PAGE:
Archive for the Noble Prize in Jurisprudence Category

Third Annual Noble Prize In Jurisprudence (October 15, 2018)

Posted in Noble Prize in Jurisprudence, Supreme Court on October 15, 2018 by e-commentary.org

. . .

K          “A prize dedicated to acknowledging and celebrating the work of someone who or some organization that really knows something about jurisprudence and the impact of courts, judges, lawyers and police on the lives and livelihood of ordinary citizens.  Someone who lives the conviction that men and women should establish and respect some norms and standards that are promulgated clearly to all and enforced equally in favor of and against all.”

J          “Someone who advances the Rule of Law and stuff like that.  I like it.  The law schools are vacant deserts of inbreeding and infighting that gestate little legal gamesters.  But they do surprise and do apparently house two dozen hundred (2400) courageous professors willing to take a public stand against an unqualified individual nominated for the Supreme Court.  And yet the bench remains a magnet for wankers who played the legal game profitably and perpetuate the game for the benefit of the judges and a few lawyers.  Is anyone qualified in America?  Is someone outside American eligible?  Give the nod again to another underappreciated and overworked public defender who somehow managed to make a difference and call it good.”

K          “We should.  Remember that they were included in the group of individuals who received the award two years ago.  The recipient of the third annual Noble Prize In Jurisprudence . . . is another group . . . you got it . . . the cohort of courageous law professors willing to take a public stand against an unqualified individual nominated for the Supreme Court.  Many of them hail from the corporatist law factories such as Yale, Harvard, Chicago and Virginia and may have jeopardized their careers by taking a stand.”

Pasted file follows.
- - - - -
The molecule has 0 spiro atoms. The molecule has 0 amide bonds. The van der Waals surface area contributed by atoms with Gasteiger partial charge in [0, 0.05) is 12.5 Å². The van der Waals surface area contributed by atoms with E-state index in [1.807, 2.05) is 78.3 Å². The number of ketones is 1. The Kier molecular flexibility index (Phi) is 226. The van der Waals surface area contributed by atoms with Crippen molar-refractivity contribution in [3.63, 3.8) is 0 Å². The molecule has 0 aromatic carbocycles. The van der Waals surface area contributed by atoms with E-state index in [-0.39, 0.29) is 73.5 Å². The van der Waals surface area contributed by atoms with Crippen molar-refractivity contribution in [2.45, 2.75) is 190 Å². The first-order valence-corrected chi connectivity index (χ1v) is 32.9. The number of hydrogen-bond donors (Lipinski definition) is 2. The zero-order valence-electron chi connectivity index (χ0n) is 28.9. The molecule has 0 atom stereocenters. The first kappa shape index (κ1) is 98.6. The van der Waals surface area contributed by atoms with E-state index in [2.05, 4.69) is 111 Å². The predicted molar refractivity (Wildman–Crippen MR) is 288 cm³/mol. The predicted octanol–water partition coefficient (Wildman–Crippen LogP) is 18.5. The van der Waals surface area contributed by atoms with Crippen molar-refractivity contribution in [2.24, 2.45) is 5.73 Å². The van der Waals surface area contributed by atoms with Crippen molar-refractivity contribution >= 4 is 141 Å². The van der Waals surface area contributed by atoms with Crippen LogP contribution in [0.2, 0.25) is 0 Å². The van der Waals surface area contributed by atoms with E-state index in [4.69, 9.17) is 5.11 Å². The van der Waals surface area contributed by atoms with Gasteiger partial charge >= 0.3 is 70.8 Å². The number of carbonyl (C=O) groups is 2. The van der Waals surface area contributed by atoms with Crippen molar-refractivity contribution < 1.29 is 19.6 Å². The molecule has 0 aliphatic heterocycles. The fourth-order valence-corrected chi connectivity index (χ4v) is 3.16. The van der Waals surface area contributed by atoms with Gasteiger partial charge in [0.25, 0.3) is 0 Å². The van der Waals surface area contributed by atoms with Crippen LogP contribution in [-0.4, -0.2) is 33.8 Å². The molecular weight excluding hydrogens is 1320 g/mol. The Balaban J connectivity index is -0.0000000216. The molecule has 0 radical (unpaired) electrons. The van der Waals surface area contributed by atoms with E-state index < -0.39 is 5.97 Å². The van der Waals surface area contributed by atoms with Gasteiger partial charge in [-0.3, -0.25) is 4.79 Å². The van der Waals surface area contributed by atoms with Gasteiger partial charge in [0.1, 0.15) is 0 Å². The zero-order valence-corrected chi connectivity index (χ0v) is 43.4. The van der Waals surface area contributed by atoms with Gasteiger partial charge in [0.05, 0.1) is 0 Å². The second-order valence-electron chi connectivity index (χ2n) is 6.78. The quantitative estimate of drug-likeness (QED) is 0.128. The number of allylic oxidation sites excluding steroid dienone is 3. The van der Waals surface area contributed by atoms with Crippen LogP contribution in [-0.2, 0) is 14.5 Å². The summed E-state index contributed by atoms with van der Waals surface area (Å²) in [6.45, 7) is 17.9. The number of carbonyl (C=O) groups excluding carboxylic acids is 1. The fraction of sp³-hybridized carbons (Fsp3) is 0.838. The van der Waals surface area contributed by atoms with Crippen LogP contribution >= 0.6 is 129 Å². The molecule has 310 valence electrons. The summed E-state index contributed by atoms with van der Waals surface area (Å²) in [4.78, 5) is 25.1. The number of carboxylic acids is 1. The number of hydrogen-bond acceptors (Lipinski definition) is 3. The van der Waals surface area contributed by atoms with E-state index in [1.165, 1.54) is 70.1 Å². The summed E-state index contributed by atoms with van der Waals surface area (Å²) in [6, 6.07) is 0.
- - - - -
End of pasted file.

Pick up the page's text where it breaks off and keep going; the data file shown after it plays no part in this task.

. . .

[See the e-commentary at “Second Annual Noble Prize In Jurisprudence (October 16, 2017)”, “First Annual Noble Prize In Jurisprudence (October 17, 2016)” and “Award Deadlines (Livelines?) (July 25, 2016)”.]

Bumper sticker of the week:

e-mail to a group who shared their concerns with Senator Murky about the nomination of Brett Kavanaugh written after she failed to vote “no” despite expressing some reservations:

Were we played?  Were we conned?  Were we duped?  Were we punked?  Were we chumped?

Someone said weeks ago that the only certainty in the confirmation process is that BK will be confirmed at the end of the process.  Everything else is just staged theater.  One thing and only one thing mattered to me – did Murkowtowski vote “no” on the nomination? 

Someone asked yesterday and someone else contended today that everything was just a staged show.  A comment from someone still haunts me:

          I don’t give Murkowski any credit either – she got the greenlight from her leadership to vote “no” only after it became clear that Manchin would nullify her vote.

          Collins and Flake played their usual coy act then voted straight party line as always.  Collins undoubtedly received sufficient promise of support in her next election or some other incentive, and Flake was voting for his post-office employment in the right-wing lobbying/consulting/think tank world.

In one of my seven substantive letters to her (often copied to Collins and Sullivan), the letter on August 18 concluded with a challenge:

          A few years ago, the original vote card tallying the Senate vote on the Gulf of Tonkin Resolution that passed in 1964 was displayed at a National Archives exhibit down the street from your shop.  For all time, there are check marks under “No” next to Ernest Gruening’s name and next to Wayne Morse’s name.